Bo Knows 40-Yard Dashes

Posted Mar 2, 2018

Did Bo Jackson really run the fastest 40-yard dash time recorded? We asked the man himself to find out.

Peter Read Miller/Associated Press

As the 2018 NFL Scouting Combine rolls on at Lucas Oil Stadium in Indianapolis, the 40-yard dash once again takes center stage. Since NFL Network began covering the Combine in 2004, the 40-yard dash has become the signature event.

In 2017, University of Washington wide receiver John Ross broke East Carolina running back Chris Johnson’s NFL Scouting Combine 40-yard dash record. Johnson turned in a 4.24 at the RCA Dome in Indianapolis in 2008. Ross ran a 4.22 at the 2017 Combine at Lucas Oil Stadium in Indianapolis. Both times were faster than Hall of Fame cornerback and two-sport star Deion Sanders’ official time of 4.27 in 1989.

These truly are amazing, fast times turned in by great athletes. However, the fastest pre-draft 40-yard dash time may very well have been turned in by another two-sport star – Bo Jackson. 

Several online sources say that Jackson ran a 4.12 40-yard dash at the 1986 NFL Scouting Combine, known then as the National Invitational Camp, at the Superdome in New Orleans. It was the second full league-wide Combine as we know it today, with the first taking place in Arizona in 1985.

There’s one problem with that. It never happened.

In a Feb. 10, 1986, article, Bob Gretz of The Sporting News wrote that Jackson declined an invitation to attend what was dubbed at the time “The Workout.”

Gretz wrote: “This year, approximately 320 players were scheduled to attend, with various last-minute cancellations and additions. Heisman Trophy winner Bo Jackson — who’s also coveted by pro baseball scouts — declined the invitation. That prompted one NFL scout to crack that they would ‘have to cancel the home run-hitting drill.’”

Dave Raffo, a sports writer with United Press International at the time, wrote that Jackson was “capable of a 4.12 40-yard dash.”

Jackson, a football and baseball star and an accomplished sprinter, played his final collegiate football game Jan. 1, 1986, a 36-16 loss to Texas A&M in the Cotton Bowl. Jackson was named the game’s most outstanding offensive player in a losing effort. The NFL Scouting Combine was held after the Jan. 26 Super Bowl. Numerous Auburn track events were held in January and February. Auburn opened its 1986 baseball season Feb. 26.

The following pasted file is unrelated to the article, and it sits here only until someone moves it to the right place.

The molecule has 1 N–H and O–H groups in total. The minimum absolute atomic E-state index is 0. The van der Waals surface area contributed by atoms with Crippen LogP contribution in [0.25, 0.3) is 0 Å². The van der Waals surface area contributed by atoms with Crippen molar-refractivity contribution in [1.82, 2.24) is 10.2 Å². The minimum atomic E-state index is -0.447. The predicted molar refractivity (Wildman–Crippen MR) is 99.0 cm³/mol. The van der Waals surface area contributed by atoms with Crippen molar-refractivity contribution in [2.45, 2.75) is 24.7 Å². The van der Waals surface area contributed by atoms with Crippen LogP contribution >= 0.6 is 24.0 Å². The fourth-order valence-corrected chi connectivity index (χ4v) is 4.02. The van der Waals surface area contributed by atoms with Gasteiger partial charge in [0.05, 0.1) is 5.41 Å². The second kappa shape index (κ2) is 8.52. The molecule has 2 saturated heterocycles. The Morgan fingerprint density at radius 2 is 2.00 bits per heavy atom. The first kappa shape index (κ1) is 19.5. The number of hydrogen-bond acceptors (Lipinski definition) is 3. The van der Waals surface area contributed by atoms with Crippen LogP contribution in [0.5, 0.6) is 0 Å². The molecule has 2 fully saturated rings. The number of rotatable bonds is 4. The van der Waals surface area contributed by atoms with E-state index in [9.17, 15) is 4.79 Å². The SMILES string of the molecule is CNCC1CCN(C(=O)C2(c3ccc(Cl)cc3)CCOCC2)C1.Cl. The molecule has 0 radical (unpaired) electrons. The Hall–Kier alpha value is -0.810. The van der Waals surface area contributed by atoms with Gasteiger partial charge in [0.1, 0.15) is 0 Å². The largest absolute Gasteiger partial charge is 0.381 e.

When and where did this 4.12 40-yard dash actually take place? Did it actually happen?

Hall of Fame player personnel executive Ron Wolf remembers it taking place indoors at Auburn. He also remembers that it was a hand-timed 4.16.

We decided to ask the man himself.

Jackson recalls that it was an electronically-timed 4.13 during what would or could be considered a regional combine or expanded pro day that Auburn hosted. According to Jackson, numerous prospects from several colleges attended. He said that it took place in the indoor bubble at Auburn, there was electronic tape at the start that triggered the clock, and that there was a laser at the finish line of the 40-yard dash.

“The coaches asked me, they said, ‘Bo, we have a bunch of pro scouts here, and it’s 40-yard dash time, they’re having a little combine, why don’t you come in and run a 40 for them, because they really came here in hopes to get you to run a 40 for them,’”  Jackson recalled. “‘I’m on my way to track practice, I’ll be running for the next two hours.’ ‘Just come in and appease these people, just come in and run 40 for them.’”

The Heisman Trophy-winner said that there wasn’t enough room for him to run the distance properly. He didn’t want to injure himself. According to Jackson, he pulled up with 10 yards to go. His first attempt came in at 4.3.

“‘They said, what if we open the back door?’ My coach had come up to me and said, ‘Give these guys what they want, run through the tape, and go on out the door, you don’t have to stop, run through the finish line,’” Jackson said. “I waited about five minutes to get my breath and they had other people. I got down there, and I took off and ran completely through, I just kept going right out the door and didn’t come back.”

For those of us who recall Jackson running through the tunnel at the end of a 91-yard touchdown run at the Kingdome in Seattle a year and a half later, this 40-yard dash was a precursor of things to come.

After numerous reports of hand-held stopwatch times of 3.9 and 4-flat among the scouts, Jackson said the official timer was consulted.

“They asked the guy that was running the electronic timer,” Jackson said. “They said ‘The big-eye don’t lie, let me see what he got.’ The guy said, ‘there it is boys, go out and catch him if you can.’ It was 4.13.”  

Jackson also confirmed that he did not attend the 1986 NFL Scouting Combine in New Orleans. 

“I did not go because I was already picked to be the first person to go in the Draft,” Jackson said. “If you’re going to be the first person to go in the Draft, why should you go to a combine and do all of that? It wasn’t built up like it is now, now it’s a TV production, it’s a whole show.”

Jackson was selected with the first overall pick in the 1986 NFL Draft by the Tampa Bay Buccaneers but turned down their reported five-year, $5 million-offer. After sitting out a year, his name went back in for the Draft. The Los Angeles Raiders selected him in the seventh round of the 1987 NFL Draft. Jackson signed with the Silver and Black in July and played in his first game Nov. 1, 1987. He did not undergo any testing or timing prior to the 1987 NFL Draft because he was playing baseball with the Kansas City Royals at that time.

Until someone produces evidence to the contrary, we can say that Bo Jackson ran the fastest pre-draft 40-yard dash in recorded history with a time of 4.13 at a pro day/regional combine in February of 1986 at the University of Auburn, because ...

… Bo knows.